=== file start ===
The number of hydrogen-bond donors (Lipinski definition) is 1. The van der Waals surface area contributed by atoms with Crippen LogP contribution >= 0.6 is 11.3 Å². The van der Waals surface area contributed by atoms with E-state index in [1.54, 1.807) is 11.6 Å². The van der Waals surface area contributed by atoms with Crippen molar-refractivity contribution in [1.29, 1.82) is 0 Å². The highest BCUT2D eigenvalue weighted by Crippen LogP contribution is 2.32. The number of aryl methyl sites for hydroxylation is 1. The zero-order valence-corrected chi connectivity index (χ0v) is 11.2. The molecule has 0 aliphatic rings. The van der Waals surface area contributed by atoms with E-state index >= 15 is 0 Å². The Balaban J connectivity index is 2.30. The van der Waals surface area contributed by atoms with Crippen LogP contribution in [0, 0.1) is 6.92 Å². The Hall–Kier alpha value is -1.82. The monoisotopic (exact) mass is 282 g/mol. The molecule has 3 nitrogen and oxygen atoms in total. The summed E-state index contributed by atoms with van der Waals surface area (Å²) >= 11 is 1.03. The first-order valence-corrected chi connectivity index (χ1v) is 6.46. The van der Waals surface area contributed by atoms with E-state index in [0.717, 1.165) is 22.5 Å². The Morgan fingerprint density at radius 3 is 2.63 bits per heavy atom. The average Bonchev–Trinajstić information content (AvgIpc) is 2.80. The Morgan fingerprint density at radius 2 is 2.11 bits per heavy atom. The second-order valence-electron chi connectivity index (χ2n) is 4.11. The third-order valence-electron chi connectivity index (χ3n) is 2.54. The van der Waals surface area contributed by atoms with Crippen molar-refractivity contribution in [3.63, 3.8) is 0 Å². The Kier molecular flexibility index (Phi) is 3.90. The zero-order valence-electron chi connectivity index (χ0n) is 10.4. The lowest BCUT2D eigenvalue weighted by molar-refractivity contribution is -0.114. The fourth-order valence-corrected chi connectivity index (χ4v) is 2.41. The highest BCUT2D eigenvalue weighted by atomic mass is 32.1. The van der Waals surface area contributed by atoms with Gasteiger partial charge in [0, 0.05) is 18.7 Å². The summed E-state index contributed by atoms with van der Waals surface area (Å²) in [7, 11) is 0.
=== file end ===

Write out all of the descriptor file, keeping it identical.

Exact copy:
The number of hydrogen-bond donors (Lipinski definition) is 1. The van der Waals surface area contributed by atoms with Crippen LogP contribution >= 0.6 is 11.3 Å². The van der Waals surface area contributed by atoms with E-state index in [1.54, 1.807) is 11.6 Å². The van der Waals surface area contributed by atoms with Crippen molar-refractivity contribution in [1.29, 1.82) is 0 Å². The highest BCUT2D eigenvalue weighted by Crippen LogP contribution is 2.32. The number of aryl methyl sites for hydroxylation is 1. The zero-order valence-corrected chi connectivity index (χ0v) is 11.2. The molecule has 0 aliphatic rings. The van der Waals surface area contributed by atoms with E-state index >= 15 is 0 Å². The Balaban J connectivity index is 2.30. The van der Waals surface area contributed by atoms with Crippen LogP contribution in [0, 0.1) is 6.92 Å². The Hall–Kier alpha value is -1.82. The monoisotopic (exact) mass is 282 g/mol. The molecule has 3 nitrogen and oxygen atoms in total. The summed E-state index contributed by atoms with van der Waals surface area (Å²) >= 11 is 1.03. The first-order valence-corrected chi connectivity index (χ1v) is 6.46. The van der Waals surface area contributed by atoms with E-state index in [0.717, 1.165) is 22.5 Å². The Morgan fingerprint density at radius 3 is 2.63 bits per heavy atom. The average Bonchev–Trinajstić information content (AvgIpc) is 2.80. The Morgan fingerprint density at radius 2 is 2.11 bits per heavy atom. The second-order valence-electron chi connectivity index (χ2n) is 4.11. The third-order valence-electron chi connectivity index (χ3n) is 2.54. The van der Waals surface area contributed by atoms with Crippen molar-refractivity contribution in [3.63, 3.8) is 0 Å². The Kier molecular flexibility index (Phi) is 3.90. The zero-order valence-electron chi connectivity index (χ0n) is 10.4. The lowest BCUT2D eigenvalue weighted by molar-refractivity contribution is -0.114. The fourth-order valence-corrected chi connectivity index (χ4v) is 2.41. The highest BCUT2D eigenvalue weighted by atomic mass is 32.1. The van der Waals surface area contributed by atoms with Gasteiger partial charge in [0, 0.05) is 18.7 Å². The summed E-state index contributed by atoms with van der Waals surface area (Å²) in [7, 11) is 0.